Parliament urged to back Renters Reform Bill on its return to Commons next week

Parliament has been urged to support the Renters Reform Bill when it returns to the House of Commons next week.

The Renters (Reform) Bill is scheduled to have its report stage on 24 April 2024, with a few amendments.

The government recently told Conservative MPs that the amendments it would table to the Bill when it returns to the Commons would include:

+ Accepting a proposal by the cross-party housing select committee that when fixed term tenancy agreements end, “tenants be unable to give two months’ notice to leave until they have been in a property for at least four months.” The Committee noted that: “This will give landlords the legal certainty of at least six months’ rent at the start of a tenancy.”  Protections should be in place however to ensure tenants can leave earlier than this where properties are not of a decent standard, and to protect those suffering from domestic abuse.

+ Reviewing the operation of the courts before ending section 21 for existing tenancies to ensure the justice system can cope with the increased workload. The Select Committee noted that: “Before section 21 can be repealed, landlords must have confidence in their ability to regain possession under section 8, especially in the case of rent arrears and antisocial behaviour. The biggest obstacle to this is the capacity of the courts.”

The Law Society has warned that: “without investment for housing legal aid and the courts, the bill will not achieve its aims and may lead to an increase in backlogs and landlords and tenants alike will be unable to enforce their legal rights.”

+ Ensuring all types of student housing, including one and two bed properties, are covered by the planned ground for possession to protect the annual cycle of the student housing market. This is supported by the Labour-led Local Government Association which noted that it “would give confidence to student landlords, who rent properties not considered as HMOs, that they can offer properties each academic year.”

Responding to  confirmation that the Renters (Reform) Bill will return to the House of Commons for its remaining stage on 24 April, Ben Beadle, Chief Executive of the National Residential Landlords Association said:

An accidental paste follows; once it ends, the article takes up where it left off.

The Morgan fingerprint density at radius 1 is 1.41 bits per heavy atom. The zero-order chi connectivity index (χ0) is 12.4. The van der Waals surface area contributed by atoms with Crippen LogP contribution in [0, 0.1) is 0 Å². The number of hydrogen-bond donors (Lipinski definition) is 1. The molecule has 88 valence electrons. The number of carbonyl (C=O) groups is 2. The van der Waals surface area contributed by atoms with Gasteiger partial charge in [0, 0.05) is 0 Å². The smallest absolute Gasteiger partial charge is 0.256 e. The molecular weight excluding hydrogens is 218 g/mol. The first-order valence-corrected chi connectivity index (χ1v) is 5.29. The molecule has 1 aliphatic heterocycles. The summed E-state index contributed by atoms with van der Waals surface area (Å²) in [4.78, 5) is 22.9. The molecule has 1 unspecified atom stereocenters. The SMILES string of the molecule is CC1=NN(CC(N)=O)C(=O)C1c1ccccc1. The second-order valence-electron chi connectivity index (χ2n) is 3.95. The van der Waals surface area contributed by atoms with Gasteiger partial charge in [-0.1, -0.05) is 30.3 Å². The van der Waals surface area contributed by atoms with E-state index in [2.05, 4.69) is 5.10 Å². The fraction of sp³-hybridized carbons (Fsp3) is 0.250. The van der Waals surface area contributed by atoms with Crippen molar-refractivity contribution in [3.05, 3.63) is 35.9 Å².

“Our focus has been on ensuring that when section 21 repossessions end, the replacement system works and is fair, to both tenants and responsible landlords.

“Tenants should rightly be empowered to hold rogue and criminal landlords to account to root out the minority who bring the sector into disrepute. However, it is vital that the majority of responsible landlords have confidence in the Bill to provide the homes for rent the country needs.

“The amendments proposed by the government strike that balance.

“It is now important to provide certainty to the market, so it can transition smoothly to the new system. We therefore call on MPs to ensure swift passage of the Bill through parliament with the government’s planned changes. This should be underpinned by action to improve the justice system for renters and landlords alike.”

 

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One Comment

  1. Liz14

    Now that the Government have told local authorities that they must house those who have made themselves intentionally homeless I can foresee a rise in rent arrears. As far as anti social behaviour is concerned; as the law stands the police have to prove anti social behaviour through the courts before a landlord can evict…will this still be the case? If so it could take years to legally evict. Will a landlord have to wait 3 months before he can rent a property again if the police take a tenant to court re. drug offences as the landlord will no longer be able to evict such offenders via a s21.

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